Browse all poems and songs in the 'History' Category


Baseball Debate Rebuttal

by Stephen Jones

“Ladies and Gentlemen,
I thank my learned other sports opponent
For his critical remarks about baseball.
They – and he – were most erudite,
Were most informative (the all-color,
Market-share pie charts were especially nice.) . . .
And were mostly wrong.”

I pause, then spit for effect, and
My audience leans forward in their seats,
Their faces a grandstand of expectation.
I look up and squint.
The sky is so blue it almost hurt the eye.
I nod to the invisible, then resume.

“Ladies and Gentlemen,
If, as Kenneth Patchen rightly penned,
God threw out the first ball,
Then imagine it could have been
Mark Twain who called the first play-by-play
(As well as providing color commentary)
And set the tone for something
That is true to this day.

“In what other sport
(There is none . . . so don’t answer that)
Do raconteurs thrive?
(And we know God likes a good tale.)
So I don’t have to watch baseball,
Or be a part of some rating system,
To know it exists.
All I have to do is listen.

“The game’s broadcast patter
Seamlessly weaves together
A story of stats and analyses
With anecdotes and memory.
(And what other sport can provide
Banter and commentary with artistry?)

“Therefore, Ladies and Gentlemen,
I submit to you:
Baseball is a game outside of time.
Where else is it recorded
That a game reported is more
Than just a cadence of Xs and Os?
Each game is its own short story
Of which Mark Twain would be proud.

“And it is no small wonder
That God is such a good reader.

“Thank you.”

 



An Athlete’s Prayer

By Ed Charles

Author of my talents, only You have I praised,
To Thee only shall my hands be raised.
For when I’m burdened with the weight of my team,
To my rescue You come, it will always seem.
For outstanding is my play on any given day
When You intervene and help lead the way.
Grateful to You I’ll always be
For exploiting my talents for the world to see.

For out there on the diamond before thousands of fans,
We players perform the best we can.
Perform we must both day and night,
Seeking victory with all our might.
Seeking a place with other sports greats
In the Hall of Fame where ability rates.
Where Ruth, Cobb, Robinson and the rest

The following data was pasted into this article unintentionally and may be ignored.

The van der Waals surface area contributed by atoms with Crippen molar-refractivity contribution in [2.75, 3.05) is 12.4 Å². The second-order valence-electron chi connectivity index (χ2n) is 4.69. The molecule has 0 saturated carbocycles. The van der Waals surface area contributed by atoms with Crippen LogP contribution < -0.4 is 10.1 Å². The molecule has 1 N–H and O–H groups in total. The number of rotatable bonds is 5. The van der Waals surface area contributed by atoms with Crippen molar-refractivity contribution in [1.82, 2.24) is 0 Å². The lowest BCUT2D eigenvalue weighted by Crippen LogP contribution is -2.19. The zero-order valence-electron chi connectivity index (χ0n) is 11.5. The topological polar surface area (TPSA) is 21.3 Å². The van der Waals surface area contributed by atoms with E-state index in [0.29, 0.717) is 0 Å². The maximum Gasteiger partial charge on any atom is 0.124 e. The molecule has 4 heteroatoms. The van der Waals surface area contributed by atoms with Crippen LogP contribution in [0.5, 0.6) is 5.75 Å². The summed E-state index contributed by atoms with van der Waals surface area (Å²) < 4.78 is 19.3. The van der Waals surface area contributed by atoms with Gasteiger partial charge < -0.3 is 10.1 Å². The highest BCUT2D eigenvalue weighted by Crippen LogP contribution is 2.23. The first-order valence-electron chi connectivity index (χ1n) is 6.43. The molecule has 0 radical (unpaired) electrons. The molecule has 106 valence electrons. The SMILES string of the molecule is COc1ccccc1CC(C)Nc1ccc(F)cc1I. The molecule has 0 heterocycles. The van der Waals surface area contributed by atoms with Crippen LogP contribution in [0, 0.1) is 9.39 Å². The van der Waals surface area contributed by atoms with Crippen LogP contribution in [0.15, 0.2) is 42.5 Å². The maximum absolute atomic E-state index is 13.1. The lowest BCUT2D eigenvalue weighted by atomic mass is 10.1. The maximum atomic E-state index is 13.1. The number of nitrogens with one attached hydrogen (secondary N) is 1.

Stand proudly enshrined as baseball’s best.

Excerpted from ‘An Athlete’s Prayer,’ c. 1966, by Ed Charles, major league third baseman (Kansas City Athletics, New York Mets) from 1961-69



CK None

by Michael X. Ferraro

With Kershaw slinging filthiness
and Scully narrating the scene,
The no-hit ingredients were
all in place at Chavez Ravine.

Fifteen Rockies went down on strikes
(one reaching by errant throw).
Rojas at third veered into left
to keep Clayton’s hit count to NO.

In the end, the lopsided box
score  tells only a part of the tale
Of the night that 40,000
bellowed, while 9 could only flail.

 



The Last Time in Seattle, 06/12/2014

by Stephen Jones

A rookie stepped up to Seattle’s home plate
And recorded his first major-league hit.
That was in 1995.

It’s full circle time, and last night
Derek Jeter did the same: In the 1st
He got a one-out single to right.

“I’ll always have fond memories of Seattle
Because this is where it began.”  He smiled.
This is now 2014.

In the 9th he got 40 seconds of grateful applause -
And while some are tired of this season’s homage,
Few will argue

That he has been the “Face of Baseball.”
No matter the stats, it is the intangible
Which makes a star.

Last night the Yankees won, 6-3, and the season
Is up for grabs.  But last night Seattle remembered
It started here in 1995.



Dream of a Baseball Star

by Gregory Corso

I dreamed Ted Williams
leaning at night
against the Eiffel Tower, weeping.

He was in uniform
and his bat lay at his feet
– knotted and twiggy.

“Randall Jarrell says you’re a poet!” I cried.
“So do I! I say you’re a poet!”

He picked up his bat with blown hands;
stood there astraddle as he would in the batter’s box,
and laughed! flinging his schoolboy wrath
toward some invisible pitcher’s mound
– waiting the pitch all the way from heaven.

It came; hundreds came! all afire!
He swung and swung and swung and connected not one
sinker curve hook or right-down-the middle.
A hundred strikes!
The umpire dressed in strange attire
thundered his judgment: YOU’RE OUT!
And the phantom crowd’s horrific boo
dispersed the gargoyles from Notre Dame.

And I screamed in my dream:
God! throw thy merciful pitch!
Herald the crack of bats!
Hooray the sharp liner to left!
Yea the double, the triple!
Hosannah the home run!

 

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